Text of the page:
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The story of Freedom Writers and Overcoming Adversity through Education

Freedom Writers is among the very few movies I find myself revisiting every now and then. It’s based o

n the true story of a young teacher Erin Gruwell, who teaches at-risk students in a region where gang violence and racial tension is highly prevalent. Her students are impacted by and involved in these gangs, which has impacted their education negatively.

These students are rowdy and ill-mannered towards other students and faculty members. At first, Gruwell struggles with adjusting in a different environment with uncooperative students who keep getting in trouble with authorities. However, she introduces them to the power of writing by urging them to share their personal experiences in writing journals. As the students start opening up and connecting through their heartfelt writing, they bond and forge connections that transcends beyond their history with gang violence.


What I loved about this movie was that Gruwell introduced her students to literature that taught them the power of tolerance and kindness, including The Diary of Anne Frank. I really admired her persistence in instilling in her students a sense of hope and teach them empathy along with the importance of education despite all the hurdles and skepticism from the school administration and detrimental external influences.



The most valuable lesson that we can learn from Freedom Writers is the power and ability of education to transform lives of young people regardless of their backgrounds and rough upbringings. In a society that gave up on hope for the students and wrote them off as hopeless and incompetent, Gruwell was able to help them achieve amazing things through education which transformed their lives. This film moves me to tears every time I watch it and I urge everyone to watch it at least once.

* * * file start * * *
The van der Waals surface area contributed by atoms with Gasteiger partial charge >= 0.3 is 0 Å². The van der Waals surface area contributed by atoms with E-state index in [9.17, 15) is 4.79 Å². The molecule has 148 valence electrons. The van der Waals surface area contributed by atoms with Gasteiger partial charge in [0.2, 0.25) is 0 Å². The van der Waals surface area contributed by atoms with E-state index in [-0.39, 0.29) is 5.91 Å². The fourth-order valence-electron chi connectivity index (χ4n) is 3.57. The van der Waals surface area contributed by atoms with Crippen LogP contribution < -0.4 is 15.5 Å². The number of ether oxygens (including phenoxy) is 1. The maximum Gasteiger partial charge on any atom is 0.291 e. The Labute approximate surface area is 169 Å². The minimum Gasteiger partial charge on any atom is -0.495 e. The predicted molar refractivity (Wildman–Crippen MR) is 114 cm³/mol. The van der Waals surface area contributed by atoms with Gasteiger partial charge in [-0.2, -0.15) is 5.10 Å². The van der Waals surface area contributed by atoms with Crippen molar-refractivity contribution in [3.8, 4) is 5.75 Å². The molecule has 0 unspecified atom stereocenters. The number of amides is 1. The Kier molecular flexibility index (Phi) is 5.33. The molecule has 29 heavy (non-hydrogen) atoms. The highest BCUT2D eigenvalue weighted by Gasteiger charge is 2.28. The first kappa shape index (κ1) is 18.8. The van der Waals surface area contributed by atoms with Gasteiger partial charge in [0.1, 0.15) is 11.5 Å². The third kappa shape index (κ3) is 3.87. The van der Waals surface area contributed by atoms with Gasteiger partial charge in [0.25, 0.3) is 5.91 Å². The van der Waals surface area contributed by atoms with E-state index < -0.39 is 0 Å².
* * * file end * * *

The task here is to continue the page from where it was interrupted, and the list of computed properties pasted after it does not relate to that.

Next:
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This was such an amazing post as I have been looking for films that delve deeper into the role of teachers in the lives of the students and how successful teachers are those that not only help shape the student's goals but help bring out the best parts of you as a student by promoting one's interests and helping you overcome your fears to achieving your full potential . This is definitely going to my must-watch list for the winters, seeing how it does not just deal with the complexities of a teacher student dynamic but of racial differences and of a student surviving through an area vulnerable to gang-violence. Even reading reminded me of the un-intended intertextuality with "Matilda"…

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Mariam
Mariam
Dec 01, 2023
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Beautiful insight! I definitely drew the same parallel with Miss Honey, and also Jack Black's character in School of Rock. I think you should definitely watch this movie because it's a refreshing take on female teachers in movies that deviates from the degrading trope of female teachers being young and sexualized.